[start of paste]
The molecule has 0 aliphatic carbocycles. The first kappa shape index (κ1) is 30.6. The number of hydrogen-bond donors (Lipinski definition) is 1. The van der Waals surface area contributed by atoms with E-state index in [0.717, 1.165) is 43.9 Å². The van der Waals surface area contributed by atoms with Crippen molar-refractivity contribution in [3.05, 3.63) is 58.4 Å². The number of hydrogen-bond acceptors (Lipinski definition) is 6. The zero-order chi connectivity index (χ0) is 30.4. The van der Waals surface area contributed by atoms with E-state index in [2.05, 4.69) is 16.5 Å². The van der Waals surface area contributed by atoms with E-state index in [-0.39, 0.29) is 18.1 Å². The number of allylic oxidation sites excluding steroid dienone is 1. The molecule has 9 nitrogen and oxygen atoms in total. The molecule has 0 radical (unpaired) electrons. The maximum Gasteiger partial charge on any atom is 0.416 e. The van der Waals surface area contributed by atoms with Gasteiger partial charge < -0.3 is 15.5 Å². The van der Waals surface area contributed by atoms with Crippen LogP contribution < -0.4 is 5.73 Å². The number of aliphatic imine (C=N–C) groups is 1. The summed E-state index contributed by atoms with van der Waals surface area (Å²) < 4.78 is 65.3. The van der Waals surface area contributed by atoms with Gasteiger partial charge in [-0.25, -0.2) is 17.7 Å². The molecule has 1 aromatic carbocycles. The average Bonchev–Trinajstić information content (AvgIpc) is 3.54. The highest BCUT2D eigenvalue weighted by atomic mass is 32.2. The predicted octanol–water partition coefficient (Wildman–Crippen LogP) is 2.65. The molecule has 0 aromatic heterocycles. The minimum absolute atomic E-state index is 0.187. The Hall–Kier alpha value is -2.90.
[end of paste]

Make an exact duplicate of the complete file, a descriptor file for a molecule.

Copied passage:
The molecule has 0 aliphatic carbocycles. The first kappa shape index (κ1) is 30.6. The number of hydrogen-bond donors (Lipinski definition) is 1. The van der Waals surface area contributed by atoms with E-state index in [0.717, 1.165) is 43.9 Å². The van der Waals surface area contributed by atoms with Crippen molar-refractivity contribution in [3.05, 3.63) is 58.4 Å². The number of hydrogen-bond acceptors (Lipinski definition) is 6. The zero-order chi connectivity index (χ0) is 30.4. The van der Waals surface area contributed by atoms with E-state index in [2.05, 4.69) is 16.5 Å². The van der Waals surface area contributed by atoms with E-state index in [-0.39, 0.29) is 18.1 Å². The number of allylic oxidation sites excluding steroid dienone is 1. The molecule has 9 nitrogen and oxygen atoms in total. The molecule has 0 radical (unpaired) electrons. The maximum Gasteiger partial charge on any atom is 0.416 e. The van der Waals surface area contributed by atoms with Gasteiger partial charge < -0.3 is 15.5 Å². The van der Waals surface area contributed by atoms with Crippen LogP contribution < -0.4 is 5.73 Å². The number of aliphatic imine (C=N–C) groups is 1. The summed E-state index contributed by atoms with van der Waals surface area (Å²) < 4.78 is 65.3. The van der Waals surface area contributed by atoms with Gasteiger partial charge in [-0.25, -0.2) is 17.7 Å². The molecule has 1 aromatic carbocycles. The average Bonchev–Trinajstić information content (AvgIpc) is 3.54. The highest BCUT2D eigenvalue weighted by atomic mass is 32.2. The predicted octanol–water partition coefficient (Wildman–Crippen LogP) is 2.65. The molecule has 0 aromatic heterocycles. The minimum absolute atomic E-state index is 0.187. The Hall–Kier alpha value is -2.90.